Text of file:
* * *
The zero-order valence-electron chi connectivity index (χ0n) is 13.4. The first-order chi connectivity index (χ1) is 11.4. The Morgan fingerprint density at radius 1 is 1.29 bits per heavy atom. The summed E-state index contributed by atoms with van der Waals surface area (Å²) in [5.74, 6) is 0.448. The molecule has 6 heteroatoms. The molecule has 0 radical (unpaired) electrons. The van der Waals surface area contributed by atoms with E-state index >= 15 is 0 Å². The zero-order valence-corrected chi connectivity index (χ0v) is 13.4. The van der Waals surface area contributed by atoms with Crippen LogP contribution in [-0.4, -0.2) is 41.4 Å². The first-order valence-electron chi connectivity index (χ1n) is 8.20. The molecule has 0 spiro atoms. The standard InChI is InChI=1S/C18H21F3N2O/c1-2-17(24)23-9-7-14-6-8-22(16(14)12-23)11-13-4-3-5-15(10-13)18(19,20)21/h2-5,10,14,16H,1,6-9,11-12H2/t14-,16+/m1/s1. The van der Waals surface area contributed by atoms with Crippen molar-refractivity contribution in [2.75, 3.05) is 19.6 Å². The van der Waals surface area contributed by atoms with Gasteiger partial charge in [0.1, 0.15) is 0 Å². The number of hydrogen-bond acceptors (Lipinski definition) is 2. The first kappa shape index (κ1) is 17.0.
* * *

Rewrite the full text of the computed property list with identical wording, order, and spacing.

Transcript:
The zero-order valence-electron chi connectivity index (χ0n) is 13.4. The first-order chi connectivity index (χ1) is 11.4. The Morgan fingerprint density at radius 1 is 1.29 bits per heavy atom. The summed E-state index contributed by atoms with van der Waals surface area (Å²) in [5.74, 6) is 0.448. The molecule has 6 heteroatoms. The molecule has 0 radical (unpaired) electrons. The van der Waals surface area contributed by atoms with E-state index >= 15 is 0 Å². The zero-order valence-corrected chi connectivity index (χ0v) is 13.4. The van der Waals surface area contributed by atoms with Crippen LogP contribution in [-0.4, -0.2) is 41.4 Å². The first-order valence-electron chi connectivity index (χ1n) is 8.20. The molecule has 0 spiro atoms. The standard InChI is InChI=1S/C18H21F3N2O/c1-2-17(24)23-9-7-14-6-8-22(16(14)12-23)11-13-4-3-5-15(10-13)18(19,20)21/h2-5,10,14,16H,1,6-9,11-12H2/t14-,16+/m1/s1. The van der Waals surface area contributed by atoms with Crippen molar-refractivity contribution in [2.75, 3.05) is 19.6 Å². The van der Waals surface area contributed by atoms with Gasteiger partial charge in [0.1, 0.15) is 0 Å². The number of hydrogen-bond acceptors (Lipinski definition) is 2. The first kappa shape index (κ1) is 17.0.